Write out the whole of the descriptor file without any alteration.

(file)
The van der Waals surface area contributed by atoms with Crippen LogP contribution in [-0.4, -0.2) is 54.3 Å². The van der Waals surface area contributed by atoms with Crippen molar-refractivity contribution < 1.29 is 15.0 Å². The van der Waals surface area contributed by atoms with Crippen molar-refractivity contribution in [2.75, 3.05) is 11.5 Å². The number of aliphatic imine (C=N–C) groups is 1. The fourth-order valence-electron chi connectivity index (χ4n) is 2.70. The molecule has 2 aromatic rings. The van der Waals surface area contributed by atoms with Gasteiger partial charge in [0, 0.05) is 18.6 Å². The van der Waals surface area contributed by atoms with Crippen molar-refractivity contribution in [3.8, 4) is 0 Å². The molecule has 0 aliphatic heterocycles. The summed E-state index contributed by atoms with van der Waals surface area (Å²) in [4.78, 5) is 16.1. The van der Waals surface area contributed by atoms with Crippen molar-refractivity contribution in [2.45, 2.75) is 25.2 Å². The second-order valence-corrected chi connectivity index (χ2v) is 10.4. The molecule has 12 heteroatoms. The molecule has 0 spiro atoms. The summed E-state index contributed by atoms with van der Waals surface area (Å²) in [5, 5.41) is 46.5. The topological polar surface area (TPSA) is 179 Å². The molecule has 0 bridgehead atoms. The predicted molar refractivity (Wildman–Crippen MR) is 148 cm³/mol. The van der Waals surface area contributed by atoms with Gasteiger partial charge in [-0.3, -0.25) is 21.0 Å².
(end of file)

The van der Waals surface area contributed by atoms with Crippen LogP contribution in [-0.4, -0.2) is 54.3 Å². The van der Waals surface area contributed by atoms with Crippen molar-refractivity contribution < 1.29 is 15.0 Å². The van der Waals surface area contributed by atoms with Crippen molar-refractivity contribution in [2.75, 3.05) is 11.5 Å². The number of aliphatic imine (C=N–C) groups is 1. The fourth-order valence-electron chi connectivity index (χ4n) is 2.70. The molecule has 2 aromatic rings. The van der Waals surface area contributed by atoms with Gasteiger partial charge in [0, 0.05) is 18.6 Å². The van der Waals surface area contributed by atoms with Crippen molar-refractivity contribution in [3.8, 4) is 0 Å². The molecule has 0 aliphatic heterocycles. The summed E-state index contributed by atoms with van der Waals surface area (Å²) in [4.78, 5) is 16.1. The van der Waals surface area contributed by atoms with Crippen molar-refractivity contribution in [2.45, 2.75) is 25.2 Å². The second-order valence-corrected chi connectivity index (χ2v) is 10.4. The molecule has 12 heteroatoms. The molecule has 0 spiro atoms. The summed E-state index contributed by atoms with van der Waals surface area (Å²) in [5, 5.41) is 46.5. The topological polar surface area (TPSA) is 179 Å². The molecule has 0 bridgehead atoms. The predicted molar refractivity (Wildman–Crippen MR) is 148 cm³/mol. The van der Waals surface area contributed by atoms with Gasteiger partial charge in [-0.3, -0.25) is 21.0 Å².